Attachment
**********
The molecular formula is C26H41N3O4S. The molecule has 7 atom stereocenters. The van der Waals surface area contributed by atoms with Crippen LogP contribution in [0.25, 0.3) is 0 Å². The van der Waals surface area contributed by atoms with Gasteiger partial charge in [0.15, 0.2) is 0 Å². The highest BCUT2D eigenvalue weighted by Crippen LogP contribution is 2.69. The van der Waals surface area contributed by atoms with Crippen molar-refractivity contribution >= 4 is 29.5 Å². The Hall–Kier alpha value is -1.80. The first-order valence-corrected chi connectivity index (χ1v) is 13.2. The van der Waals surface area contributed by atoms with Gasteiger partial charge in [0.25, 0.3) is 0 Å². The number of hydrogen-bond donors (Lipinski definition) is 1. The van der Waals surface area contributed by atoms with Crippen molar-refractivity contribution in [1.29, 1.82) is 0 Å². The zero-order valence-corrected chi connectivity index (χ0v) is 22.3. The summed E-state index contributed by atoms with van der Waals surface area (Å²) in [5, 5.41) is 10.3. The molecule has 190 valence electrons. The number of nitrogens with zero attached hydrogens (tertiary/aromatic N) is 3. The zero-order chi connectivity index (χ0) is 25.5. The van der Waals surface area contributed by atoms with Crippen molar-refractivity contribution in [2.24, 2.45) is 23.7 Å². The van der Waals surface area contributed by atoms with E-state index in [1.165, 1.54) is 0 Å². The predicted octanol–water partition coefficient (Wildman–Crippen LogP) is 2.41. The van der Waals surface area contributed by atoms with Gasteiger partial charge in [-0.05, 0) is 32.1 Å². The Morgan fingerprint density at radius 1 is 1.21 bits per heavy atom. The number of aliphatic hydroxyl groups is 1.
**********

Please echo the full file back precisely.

The molecular formula is C26H41N3O4S. The molecule has 7 atom stereocenters. The van der Waals surface area contributed by atoms with Crippen LogP contribution in [0.25, 0.3) is 0 Å². The van der Waals surface area contributed by atoms with Gasteiger partial charge in [0.15, 0.2) is 0 Å². The highest BCUT2D eigenvalue weighted by Crippen LogP contribution is 2.69. The van der Waals surface area contributed by atoms with Crippen molar-refractivity contribution >= 4 is 29.5 Å². The Hall–Kier alpha value is -1.80. The first-order valence-corrected chi connectivity index (χ1v) is 13.2. The van der Waals surface area contributed by atoms with Gasteiger partial charge in [0.25, 0.3) is 0 Å². The number of hydrogen-bond donors (Lipinski definition) is 1. The van der Waals surface area contributed by atoms with Crippen molar-refractivity contribution in [1.29, 1.82) is 0 Å². The zero-order valence-corrected chi connectivity index (χ0v) is 22.3. The summed E-state index contributed by atoms with van der Waals surface area (Å²) in [5, 5.41) is 10.3. The molecule has 190 valence electrons. The number of nitrogens with zero attached hydrogens (tertiary/aromatic N) is 3. The zero-order chi connectivity index (χ0) is 25.5. The van der Waals surface area contributed by atoms with Crippen molar-refractivity contribution in [2.24, 2.45) is 23.7 Å². The van der Waals surface area contributed by atoms with E-state index in [1.165, 1.54) is 0 Å². The predicted octanol–water partition coefficient (Wildman–Crippen LogP) is 2.41. The van der Waals surface area contributed by atoms with Gasteiger partial charge in [-0.05, 0) is 32.1 Å². The Morgan fingerprint density at radius 1 is 1.21 bits per heavy atom. The number of aliphatic hydroxyl groups is 1.